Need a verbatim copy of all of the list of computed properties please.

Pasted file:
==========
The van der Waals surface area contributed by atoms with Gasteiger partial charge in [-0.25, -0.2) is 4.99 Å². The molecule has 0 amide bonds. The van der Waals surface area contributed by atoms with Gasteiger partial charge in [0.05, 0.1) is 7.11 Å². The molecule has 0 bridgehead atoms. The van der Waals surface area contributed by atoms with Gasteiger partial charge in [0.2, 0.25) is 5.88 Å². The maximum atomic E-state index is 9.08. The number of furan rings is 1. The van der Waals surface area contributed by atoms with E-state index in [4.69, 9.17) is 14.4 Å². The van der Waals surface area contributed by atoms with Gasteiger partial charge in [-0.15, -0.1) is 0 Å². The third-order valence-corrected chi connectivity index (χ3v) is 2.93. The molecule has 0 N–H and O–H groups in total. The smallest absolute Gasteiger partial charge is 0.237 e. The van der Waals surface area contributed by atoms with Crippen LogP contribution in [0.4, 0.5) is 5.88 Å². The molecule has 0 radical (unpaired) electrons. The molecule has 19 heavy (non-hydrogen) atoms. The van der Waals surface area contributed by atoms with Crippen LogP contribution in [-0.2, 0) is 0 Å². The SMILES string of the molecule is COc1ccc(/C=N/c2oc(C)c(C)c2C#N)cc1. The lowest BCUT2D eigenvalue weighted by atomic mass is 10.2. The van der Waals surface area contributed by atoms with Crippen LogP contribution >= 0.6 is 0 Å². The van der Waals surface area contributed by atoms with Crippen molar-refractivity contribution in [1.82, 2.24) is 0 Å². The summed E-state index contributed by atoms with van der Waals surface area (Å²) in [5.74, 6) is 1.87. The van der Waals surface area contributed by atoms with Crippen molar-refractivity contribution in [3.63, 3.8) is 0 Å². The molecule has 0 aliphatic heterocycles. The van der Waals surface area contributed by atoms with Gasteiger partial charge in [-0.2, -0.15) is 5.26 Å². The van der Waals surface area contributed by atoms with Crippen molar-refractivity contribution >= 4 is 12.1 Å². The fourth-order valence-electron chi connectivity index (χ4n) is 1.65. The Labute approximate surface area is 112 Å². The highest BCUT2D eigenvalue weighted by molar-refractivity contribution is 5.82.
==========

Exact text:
The van der Waals surface area contributed by atoms with Gasteiger partial charge in [-0.25, -0.2) is 4.99 Å². The molecule has 0 amide bonds. The van der Waals surface area contributed by atoms with Gasteiger partial charge in [0.05, 0.1) is 7.11 Å². The molecule has 0 bridgehead atoms. The van der Waals surface area contributed by atoms with Gasteiger partial charge in [0.2, 0.25) is 5.88 Å². The maximum atomic E-state index is 9.08. The number of furan rings is 1. The van der Waals surface area contributed by atoms with E-state index in [4.69, 9.17) is 14.4 Å². The van der Waals surface area contributed by atoms with Gasteiger partial charge in [-0.15, -0.1) is 0 Å². The third-order valence-corrected chi connectivity index (χ3v) is 2.93. The molecule has 0 N–H and O–H groups in total. The smallest absolute Gasteiger partial charge is 0.237 e. The van der Waals surface area contributed by atoms with Crippen LogP contribution in [0.4, 0.5) is 5.88 Å². The molecule has 0 radical (unpaired) electrons. The molecule has 19 heavy (non-hydrogen) atoms. The van der Waals surface area contributed by atoms with Crippen LogP contribution in [-0.2, 0) is 0 Å². The SMILES string of the molecule is COc1ccc(/C=N/c2oc(C)c(C)c2C#N)cc1. The lowest BCUT2D eigenvalue weighted by atomic mass is 10.2. The van der Waals surface area contributed by atoms with Crippen LogP contribution >= 0.6 is 0 Å². The van der Waals surface area contributed by atoms with Crippen molar-refractivity contribution in [1.82, 2.24) is 0 Å². The summed E-state index contributed by atoms with van der Waals surface area (Å²) in [5.74, 6) is 1.87. The van der Waals surface area contributed by atoms with Crippen molar-refractivity contribution in [3.63, 3.8) is 0 Å². The molecule has 0 aliphatic heterocycles. The van der Waals surface area contributed by atoms with Gasteiger partial charge in [-0.2, -0.15) is 5.26 Å². The van der Waals surface area contributed by atoms with Crippen molar-refractivity contribution >= 4 is 12.1 Å². The fourth-order valence-electron chi connectivity index (χ4n) is 1.65. The Labute approximate surface area is 112 Å². The highest BCUT2D eigenvalue weighted by molar-refractivity contribution is 5.82.